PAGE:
Razib Khan published an interesting article “Our Cats, Ourselves” about the evolution of the domestic cat. The article describes how domestication of felines over the last 10,000 years has resulted in a critter that is both biologically and socially adapted to live with humans. The genetic element has resulted in smaller cranial sizes, and so forth. The social part at the same time includes adaptation to human-created environments that came with the invention of agriculture, and the emergence of “domestic” rodents. Razib is pursuing a PhD in Genetics, but has a long history of blogging about a wide range of subjects, including history, anthropology, and general science. Occasionally, he has commented here at ethnography.com.
The New York Times has had a good week with writing interesting and engaging op-ed about social scientific subjects. Here is a good meditation on the American Myth of the Individual, which traces its roots in the classical philosophy of Hobbes, Locke, and Rousseau. Emphasized is that very basis of sociology and anthropology which is that first and foremost humans are social beings, not biological beings. It is written by John Terrell, an anthropologist.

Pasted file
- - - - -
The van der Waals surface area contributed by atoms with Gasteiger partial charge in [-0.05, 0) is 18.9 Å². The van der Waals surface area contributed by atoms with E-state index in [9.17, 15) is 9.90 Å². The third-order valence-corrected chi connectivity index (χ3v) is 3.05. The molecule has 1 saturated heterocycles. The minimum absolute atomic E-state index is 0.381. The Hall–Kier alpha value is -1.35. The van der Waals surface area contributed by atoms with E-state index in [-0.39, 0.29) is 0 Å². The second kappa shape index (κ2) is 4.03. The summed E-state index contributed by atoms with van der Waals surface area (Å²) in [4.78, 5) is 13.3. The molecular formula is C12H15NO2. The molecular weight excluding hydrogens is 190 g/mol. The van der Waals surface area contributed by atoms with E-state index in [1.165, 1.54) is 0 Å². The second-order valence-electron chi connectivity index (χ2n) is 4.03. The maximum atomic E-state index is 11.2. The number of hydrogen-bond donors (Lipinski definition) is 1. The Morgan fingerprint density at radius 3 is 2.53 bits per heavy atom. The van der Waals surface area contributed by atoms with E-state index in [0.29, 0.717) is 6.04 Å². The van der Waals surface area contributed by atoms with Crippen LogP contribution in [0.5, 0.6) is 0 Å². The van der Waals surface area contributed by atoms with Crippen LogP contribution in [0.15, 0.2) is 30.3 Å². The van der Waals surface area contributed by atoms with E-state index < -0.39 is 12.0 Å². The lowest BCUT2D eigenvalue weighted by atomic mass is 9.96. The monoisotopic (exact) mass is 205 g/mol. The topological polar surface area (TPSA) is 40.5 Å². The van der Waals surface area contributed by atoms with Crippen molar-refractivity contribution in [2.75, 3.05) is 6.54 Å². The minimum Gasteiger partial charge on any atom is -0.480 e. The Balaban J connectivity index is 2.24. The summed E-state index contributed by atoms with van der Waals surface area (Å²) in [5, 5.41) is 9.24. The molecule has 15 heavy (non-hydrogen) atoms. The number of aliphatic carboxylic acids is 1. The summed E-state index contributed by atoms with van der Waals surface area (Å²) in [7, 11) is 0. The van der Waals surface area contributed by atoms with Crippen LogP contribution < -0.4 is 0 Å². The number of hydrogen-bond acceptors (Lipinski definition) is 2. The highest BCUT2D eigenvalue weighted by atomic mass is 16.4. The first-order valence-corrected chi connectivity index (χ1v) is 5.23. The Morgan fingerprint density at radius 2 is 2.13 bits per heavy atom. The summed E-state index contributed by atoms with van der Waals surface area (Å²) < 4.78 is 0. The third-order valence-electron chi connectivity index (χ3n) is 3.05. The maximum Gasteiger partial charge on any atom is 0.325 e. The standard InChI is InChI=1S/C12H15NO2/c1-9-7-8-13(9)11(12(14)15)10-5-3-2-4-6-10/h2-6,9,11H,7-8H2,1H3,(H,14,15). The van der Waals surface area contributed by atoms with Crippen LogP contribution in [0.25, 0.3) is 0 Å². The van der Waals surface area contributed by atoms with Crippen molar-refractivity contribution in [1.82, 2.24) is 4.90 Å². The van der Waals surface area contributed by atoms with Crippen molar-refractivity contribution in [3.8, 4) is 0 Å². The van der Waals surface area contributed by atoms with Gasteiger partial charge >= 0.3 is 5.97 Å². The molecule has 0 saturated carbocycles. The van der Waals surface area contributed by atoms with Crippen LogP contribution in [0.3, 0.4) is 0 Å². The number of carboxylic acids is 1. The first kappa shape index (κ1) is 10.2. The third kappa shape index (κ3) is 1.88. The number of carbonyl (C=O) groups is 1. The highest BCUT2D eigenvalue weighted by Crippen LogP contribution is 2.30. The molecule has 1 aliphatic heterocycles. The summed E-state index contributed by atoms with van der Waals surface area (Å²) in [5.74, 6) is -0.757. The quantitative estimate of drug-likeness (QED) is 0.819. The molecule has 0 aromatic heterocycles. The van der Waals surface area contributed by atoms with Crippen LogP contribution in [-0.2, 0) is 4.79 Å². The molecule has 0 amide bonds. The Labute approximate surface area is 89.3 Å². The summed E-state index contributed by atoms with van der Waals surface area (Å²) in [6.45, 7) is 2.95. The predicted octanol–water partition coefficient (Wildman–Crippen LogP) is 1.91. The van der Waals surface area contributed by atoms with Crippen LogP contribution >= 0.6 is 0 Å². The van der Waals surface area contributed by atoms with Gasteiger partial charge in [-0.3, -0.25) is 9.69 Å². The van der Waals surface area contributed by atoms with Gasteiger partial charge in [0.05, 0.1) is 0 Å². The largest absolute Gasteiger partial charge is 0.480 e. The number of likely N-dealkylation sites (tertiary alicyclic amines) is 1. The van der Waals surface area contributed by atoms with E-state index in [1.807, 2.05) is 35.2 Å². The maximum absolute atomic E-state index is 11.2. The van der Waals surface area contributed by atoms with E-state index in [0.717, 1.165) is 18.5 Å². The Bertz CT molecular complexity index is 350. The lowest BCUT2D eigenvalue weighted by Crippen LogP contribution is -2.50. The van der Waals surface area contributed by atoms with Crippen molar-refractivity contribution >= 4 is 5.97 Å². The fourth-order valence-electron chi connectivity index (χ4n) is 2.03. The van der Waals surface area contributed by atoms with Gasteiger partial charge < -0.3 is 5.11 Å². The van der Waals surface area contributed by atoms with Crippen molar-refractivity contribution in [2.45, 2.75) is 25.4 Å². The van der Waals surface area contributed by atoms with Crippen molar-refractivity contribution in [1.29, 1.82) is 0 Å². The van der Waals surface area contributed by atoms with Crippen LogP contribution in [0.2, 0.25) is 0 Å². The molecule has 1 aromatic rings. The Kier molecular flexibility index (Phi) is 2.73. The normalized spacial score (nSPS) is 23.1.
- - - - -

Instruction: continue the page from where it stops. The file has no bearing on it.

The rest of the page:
Tony Waters is czar and editor of Ethnography.com. He came to us from the Sociology department at California State University at Chico where he has been a professor since 1996. In 2016 though he suddenly found himself with a new gig at Payap University in northern Thailand where he is on the faculty of the Peace Studies Department. He has also been a guest professor in Germany, and Tanzania. In the past, his main interests have been international development and refugees in Thailand, Tanzania, and California. This reflects a former career in the Peace Corps (Thailand), and refugee camps (Thailand and Tanzania). His books include: Crime and Immigrant Youth (1999), Bureaucratizing the Good Samaritan (2001), The Persistence of Subsistence Agriculture: Life Beneath of the Marketplace (2007), When Killing is a Crime (2007), and Schooling, Bureaucracy, and Childhood: Bureaucratizing the Child (2012). His hobby is trying to learn strange languages–and the mistakes that that implies. Tony is a prolific academic, you can read more of his work at academia.edu.or purchase one (or more!) of his books from Amazon.com.